A day after the United Kingdom’s government announced new countrywide restrictions owing to rising cases of the novel virus, the country reported 6,178 cases of the novel infection.
It follows a rise of 4,926 the day before, and brings the total confirmed cases in Britain since the pandemic hit to 409,729.
With a further 37 deaths reported in the past 24 hours, 41,862 people in Britain who tested positive for the virus have now died — the highest toll in Europe.
The director of the Rosalind Franklin Institute and professor of structural biology at the University of Oxford, James Naismith, called the spike in cases “unwelcome news”.
“It is part of a trend and there is no doubt the virus is taking off again,” he added, attributing the rise to an expanded testing regime.
But he warned that the increase in cases will eventually lead to serious illness and death.
“Medical and scientific advances will significantly reduce this toll compared to the height of the pandemic, provided that hospitals are not overwhelmed by excessive numbers of cases,” he added.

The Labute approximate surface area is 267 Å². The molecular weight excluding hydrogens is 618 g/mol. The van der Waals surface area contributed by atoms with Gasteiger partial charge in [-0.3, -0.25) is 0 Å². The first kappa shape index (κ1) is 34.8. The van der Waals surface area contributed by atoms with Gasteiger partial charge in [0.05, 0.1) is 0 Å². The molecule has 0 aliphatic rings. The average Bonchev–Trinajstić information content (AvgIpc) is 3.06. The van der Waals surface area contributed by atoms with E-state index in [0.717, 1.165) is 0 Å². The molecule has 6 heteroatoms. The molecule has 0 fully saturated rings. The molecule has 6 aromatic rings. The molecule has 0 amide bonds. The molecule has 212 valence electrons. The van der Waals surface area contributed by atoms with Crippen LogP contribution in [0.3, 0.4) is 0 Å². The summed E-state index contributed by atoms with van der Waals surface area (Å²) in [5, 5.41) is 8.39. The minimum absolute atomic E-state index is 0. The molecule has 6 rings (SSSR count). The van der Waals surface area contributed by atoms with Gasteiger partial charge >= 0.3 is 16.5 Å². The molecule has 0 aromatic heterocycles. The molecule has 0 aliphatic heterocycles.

On Tuesday, Johnson set out plans to close pubs early and reverse previous guidance that people should go back to the office, warning the country was at “a perilous turning point”.
Taking questions in parliament on Wednesday, he added: “Everybody should look at what has already happened in the first phases of this pandemic and be in no doubt that it is possible that such a thing could happen again.”
Britain imposed a nationwide stay-at-home order in March to stem the spread of coronavirus, and after infection rates fell, the restrictions were eased from June.
The hospitality industry has reacted with anger to the new restrictions, which will see pubs and restaurants required to close at 10:00 pm (2100 GMT), saying they could destroy some businesses only just now getting back on their feet.
Many MPs are pushing the government to extend its furlough scheme that at its peak in May covered the wages of 8.9 million workers who might otherwise have lost their jobs.
The scheme is due to end in October, and Johnson insisted on Tuesday it could not go on indefinitely.
However, there is speculation of new economic support to come, after the prime minister said his government would deliver “further creative and imaginative schemes to keep our economy moving”.
Finance minister Rishi Sunak is due to address MPs in the House of Commons on Thursday.